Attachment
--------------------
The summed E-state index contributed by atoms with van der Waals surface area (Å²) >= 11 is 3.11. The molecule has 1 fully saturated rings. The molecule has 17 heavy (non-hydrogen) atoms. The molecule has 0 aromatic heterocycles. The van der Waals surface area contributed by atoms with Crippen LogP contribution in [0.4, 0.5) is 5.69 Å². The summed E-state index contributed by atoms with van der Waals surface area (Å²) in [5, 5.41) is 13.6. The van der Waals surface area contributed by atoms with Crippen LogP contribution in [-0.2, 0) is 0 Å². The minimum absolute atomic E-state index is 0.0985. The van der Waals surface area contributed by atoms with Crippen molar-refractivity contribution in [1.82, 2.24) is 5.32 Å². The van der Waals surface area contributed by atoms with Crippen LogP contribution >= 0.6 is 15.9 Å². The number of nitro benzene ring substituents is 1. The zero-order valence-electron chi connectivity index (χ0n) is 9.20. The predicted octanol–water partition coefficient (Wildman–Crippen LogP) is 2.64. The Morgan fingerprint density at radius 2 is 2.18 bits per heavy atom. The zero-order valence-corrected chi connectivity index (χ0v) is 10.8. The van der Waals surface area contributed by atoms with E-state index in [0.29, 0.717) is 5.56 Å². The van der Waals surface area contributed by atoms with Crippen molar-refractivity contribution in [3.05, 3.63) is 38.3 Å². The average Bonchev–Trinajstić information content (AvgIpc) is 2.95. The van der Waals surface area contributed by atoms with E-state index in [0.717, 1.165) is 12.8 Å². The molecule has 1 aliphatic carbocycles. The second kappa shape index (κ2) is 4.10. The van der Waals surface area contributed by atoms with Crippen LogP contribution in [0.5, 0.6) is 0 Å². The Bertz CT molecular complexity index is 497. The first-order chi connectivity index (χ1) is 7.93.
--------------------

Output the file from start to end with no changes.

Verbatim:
The summed E-state index contributed by atoms with van der Waals surface area (Å²) >= 11 is 3.11. The molecule has 1 fully saturated rings. The molecule has 17 heavy (non-hydrogen) atoms. The molecule has 0 aromatic heterocycles. The van der Waals surface area contributed by atoms with Crippen LogP contribution in [0.4, 0.5) is 5.69 Å². The summed E-state index contributed by atoms with van der Waals surface area (Å²) in [5, 5.41) is 13.6. The van der Waals surface area contributed by atoms with Crippen LogP contribution in [-0.2, 0) is 0 Å². The minimum absolute atomic E-state index is 0.0985. The van der Waals surface area contributed by atoms with Crippen molar-refractivity contribution in [1.82, 2.24) is 5.32 Å². The van der Waals surface area contributed by atoms with Crippen LogP contribution >= 0.6 is 15.9 Å². The number of nitro benzene ring substituents is 1. The zero-order valence-electron chi connectivity index (χ0n) is 9.20. The predicted octanol–water partition coefficient (Wildman–Crippen LogP) is 2.64. The Morgan fingerprint density at radius 2 is 2.18 bits per heavy atom. The zero-order valence-corrected chi connectivity index (χ0v) is 10.8. The van der Waals surface area contributed by atoms with E-state index in [0.29, 0.717) is 5.56 Å². The van der Waals surface area contributed by atoms with Crippen molar-refractivity contribution in [3.05, 3.63) is 38.3 Å². The average Bonchev–Trinajstić information content (AvgIpc) is 2.95. The van der Waals surface area contributed by atoms with E-state index in [0.717, 1.165) is 12.8 Å². The molecule has 1 aliphatic carbocycles. The second kappa shape index (κ2) is 4.10. The van der Waals surface area contributed by atoms with Crippen LogP contribution in [0.5, 0.6) is 0 Å². The Bertz CT molecular complexity index is 497. The first-order chi connectivity index (χ1) is 7.93.